When a manager has given an employee ample chances to improve to no avail, and she decides it’s finally time to part ways, she might try to soften the blow. Don’t. There are many things a boss can say with good intentions that will make the fired employee feel worse. Dan’s boss, for example, “sighed and was like, ‘This is going to be really hard,’ as a way of trying to inoculate himself against me being angry.” Dan learned an important lesson from this misstep: “On the rare occasions I have ever had to let someone go I am sure I have done things badly but I have tried really hard not to pretend it’s as difficult for me as it is for them.”
Emphasizing the good things the employee has done, as Miriam’s HR director did, will also probably backfire, leaving terminated workers confused about why they’re being fired or imagining they still have a chance at the company. “While it’s tempting to say good things to temper the bad (‘You’re great, you’re fired, we’ve loved having you here’), it only confuses the issue,” writes Harvard Business Review’s Anese Cavanaugh. And coming up with a cover story to spare employees’ feelings—or coming up with an HR-friendly excuse—not only deprives them of valuable honest feedback about their work, it also gives them fodder to stew over for weeks or months to come. Miriam, who doesn’t believe that her behavior warranted firing, now thinks that either her boss wanted to bring in her own team or that she simply didn’t like Miriam—but there’s no way for her to know for sure, or to use that information to help her improve her performance going forward. (Since Miriam was an at-will employee, her boss didn’t need to cite a reason for firing her—but it would have been better to cite some version of the truth than to make up a reason for firing her.)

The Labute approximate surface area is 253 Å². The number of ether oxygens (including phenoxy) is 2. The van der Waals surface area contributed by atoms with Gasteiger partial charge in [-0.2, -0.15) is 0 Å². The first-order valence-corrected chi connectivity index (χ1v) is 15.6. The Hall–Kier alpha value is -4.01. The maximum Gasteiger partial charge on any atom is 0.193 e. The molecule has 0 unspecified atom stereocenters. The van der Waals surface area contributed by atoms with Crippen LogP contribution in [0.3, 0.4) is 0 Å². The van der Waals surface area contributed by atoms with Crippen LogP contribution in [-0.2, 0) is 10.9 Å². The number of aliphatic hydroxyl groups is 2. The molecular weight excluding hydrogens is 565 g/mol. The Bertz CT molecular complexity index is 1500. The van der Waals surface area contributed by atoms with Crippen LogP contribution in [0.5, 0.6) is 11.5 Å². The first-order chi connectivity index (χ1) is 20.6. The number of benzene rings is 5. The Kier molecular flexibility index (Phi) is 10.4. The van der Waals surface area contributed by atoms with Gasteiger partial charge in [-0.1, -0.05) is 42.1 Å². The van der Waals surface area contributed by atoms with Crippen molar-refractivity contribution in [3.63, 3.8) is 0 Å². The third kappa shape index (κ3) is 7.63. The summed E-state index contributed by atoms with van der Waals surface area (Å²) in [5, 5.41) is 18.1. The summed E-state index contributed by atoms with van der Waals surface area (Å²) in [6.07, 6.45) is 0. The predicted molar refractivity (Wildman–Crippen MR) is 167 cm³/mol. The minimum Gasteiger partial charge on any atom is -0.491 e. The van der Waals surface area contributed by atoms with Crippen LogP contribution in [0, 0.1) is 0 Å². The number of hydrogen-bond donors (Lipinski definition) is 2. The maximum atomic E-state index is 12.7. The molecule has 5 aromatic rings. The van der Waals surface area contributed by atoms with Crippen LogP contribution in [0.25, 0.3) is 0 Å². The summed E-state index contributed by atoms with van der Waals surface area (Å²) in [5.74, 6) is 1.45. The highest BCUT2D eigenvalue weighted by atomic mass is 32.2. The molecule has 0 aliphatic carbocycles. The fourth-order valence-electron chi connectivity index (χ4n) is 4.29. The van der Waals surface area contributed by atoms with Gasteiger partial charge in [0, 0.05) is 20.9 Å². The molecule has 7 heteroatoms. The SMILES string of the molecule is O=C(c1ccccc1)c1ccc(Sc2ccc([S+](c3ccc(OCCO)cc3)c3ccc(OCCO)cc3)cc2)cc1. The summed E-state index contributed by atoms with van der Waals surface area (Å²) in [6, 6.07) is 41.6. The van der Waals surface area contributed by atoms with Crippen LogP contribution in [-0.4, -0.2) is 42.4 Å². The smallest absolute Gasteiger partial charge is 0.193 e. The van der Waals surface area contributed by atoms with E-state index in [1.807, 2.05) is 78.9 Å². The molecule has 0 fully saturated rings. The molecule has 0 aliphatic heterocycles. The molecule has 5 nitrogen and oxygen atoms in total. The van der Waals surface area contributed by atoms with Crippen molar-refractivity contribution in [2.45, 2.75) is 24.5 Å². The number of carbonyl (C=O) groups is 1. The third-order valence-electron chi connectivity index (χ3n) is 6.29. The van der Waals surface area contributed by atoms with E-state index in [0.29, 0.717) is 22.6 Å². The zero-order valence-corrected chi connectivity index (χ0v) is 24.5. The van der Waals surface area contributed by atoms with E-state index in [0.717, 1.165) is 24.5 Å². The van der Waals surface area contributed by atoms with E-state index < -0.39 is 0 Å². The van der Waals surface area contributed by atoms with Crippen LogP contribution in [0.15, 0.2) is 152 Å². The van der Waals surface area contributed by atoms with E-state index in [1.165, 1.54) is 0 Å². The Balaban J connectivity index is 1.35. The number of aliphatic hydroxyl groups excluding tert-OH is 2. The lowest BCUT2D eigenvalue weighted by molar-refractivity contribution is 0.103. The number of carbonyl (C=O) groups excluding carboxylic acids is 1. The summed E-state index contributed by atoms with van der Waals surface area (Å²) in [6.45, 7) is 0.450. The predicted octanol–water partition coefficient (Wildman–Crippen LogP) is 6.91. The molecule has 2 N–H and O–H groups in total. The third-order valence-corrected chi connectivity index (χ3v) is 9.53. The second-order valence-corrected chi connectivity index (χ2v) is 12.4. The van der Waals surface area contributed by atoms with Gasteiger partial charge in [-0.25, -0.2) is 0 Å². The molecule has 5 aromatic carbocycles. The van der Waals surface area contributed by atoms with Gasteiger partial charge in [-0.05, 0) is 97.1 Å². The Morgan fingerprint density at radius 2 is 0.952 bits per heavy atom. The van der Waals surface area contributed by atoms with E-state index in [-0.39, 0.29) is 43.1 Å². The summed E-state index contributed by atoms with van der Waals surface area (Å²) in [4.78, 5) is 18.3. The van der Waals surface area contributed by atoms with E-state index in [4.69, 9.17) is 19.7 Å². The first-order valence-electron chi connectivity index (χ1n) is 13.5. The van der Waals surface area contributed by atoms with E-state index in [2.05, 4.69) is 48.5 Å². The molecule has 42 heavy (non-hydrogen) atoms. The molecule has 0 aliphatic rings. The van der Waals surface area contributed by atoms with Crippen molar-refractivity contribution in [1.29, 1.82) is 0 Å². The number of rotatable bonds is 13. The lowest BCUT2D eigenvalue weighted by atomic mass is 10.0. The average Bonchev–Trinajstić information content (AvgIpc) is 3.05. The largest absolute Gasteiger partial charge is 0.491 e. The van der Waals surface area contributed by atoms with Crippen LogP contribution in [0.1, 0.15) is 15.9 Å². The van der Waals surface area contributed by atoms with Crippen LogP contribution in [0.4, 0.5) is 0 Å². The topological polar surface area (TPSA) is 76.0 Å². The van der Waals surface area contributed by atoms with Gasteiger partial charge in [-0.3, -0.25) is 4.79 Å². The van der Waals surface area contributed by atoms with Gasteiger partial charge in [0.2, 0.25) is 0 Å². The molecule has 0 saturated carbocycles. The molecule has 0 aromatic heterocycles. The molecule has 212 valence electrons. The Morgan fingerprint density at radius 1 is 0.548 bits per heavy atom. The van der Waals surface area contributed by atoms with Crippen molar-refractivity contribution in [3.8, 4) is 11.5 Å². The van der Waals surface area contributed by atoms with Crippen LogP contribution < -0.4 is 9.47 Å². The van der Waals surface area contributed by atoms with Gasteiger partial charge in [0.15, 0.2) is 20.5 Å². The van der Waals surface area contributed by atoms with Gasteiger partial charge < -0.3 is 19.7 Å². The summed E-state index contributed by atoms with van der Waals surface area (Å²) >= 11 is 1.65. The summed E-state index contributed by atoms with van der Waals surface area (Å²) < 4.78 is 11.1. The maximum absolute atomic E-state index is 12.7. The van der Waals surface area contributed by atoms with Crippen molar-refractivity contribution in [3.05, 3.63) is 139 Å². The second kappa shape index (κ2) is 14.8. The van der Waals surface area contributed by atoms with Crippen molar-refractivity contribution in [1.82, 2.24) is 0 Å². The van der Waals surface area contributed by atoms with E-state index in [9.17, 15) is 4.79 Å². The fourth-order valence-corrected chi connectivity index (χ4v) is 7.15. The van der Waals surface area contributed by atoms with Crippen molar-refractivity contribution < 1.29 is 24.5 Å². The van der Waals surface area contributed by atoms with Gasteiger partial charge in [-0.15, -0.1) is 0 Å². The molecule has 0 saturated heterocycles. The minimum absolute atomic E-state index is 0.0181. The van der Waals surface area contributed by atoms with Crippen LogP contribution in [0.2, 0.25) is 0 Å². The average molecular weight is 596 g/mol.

That uncertainty makes Miriam wish her supervisor had come to her sooner with her concerns. “If my behavior is undesirable for any reason to my boss, I want to know about that and I want to make changes,” she says. “That’s a really hard conversation to have, but that’s what you have to do as a manager. Sometimes you have to have hard conversations, like, ‘I’m sorry this isn’t working out, and maybe we can talk about a good next step for you.’ There are ways to make that conversation less awful. But there are no ways to make that conversation they had with me less awful, where you just terminate someone and turn off their email and don’t let them close anything out or say goodbye to anybody or have any dignity.”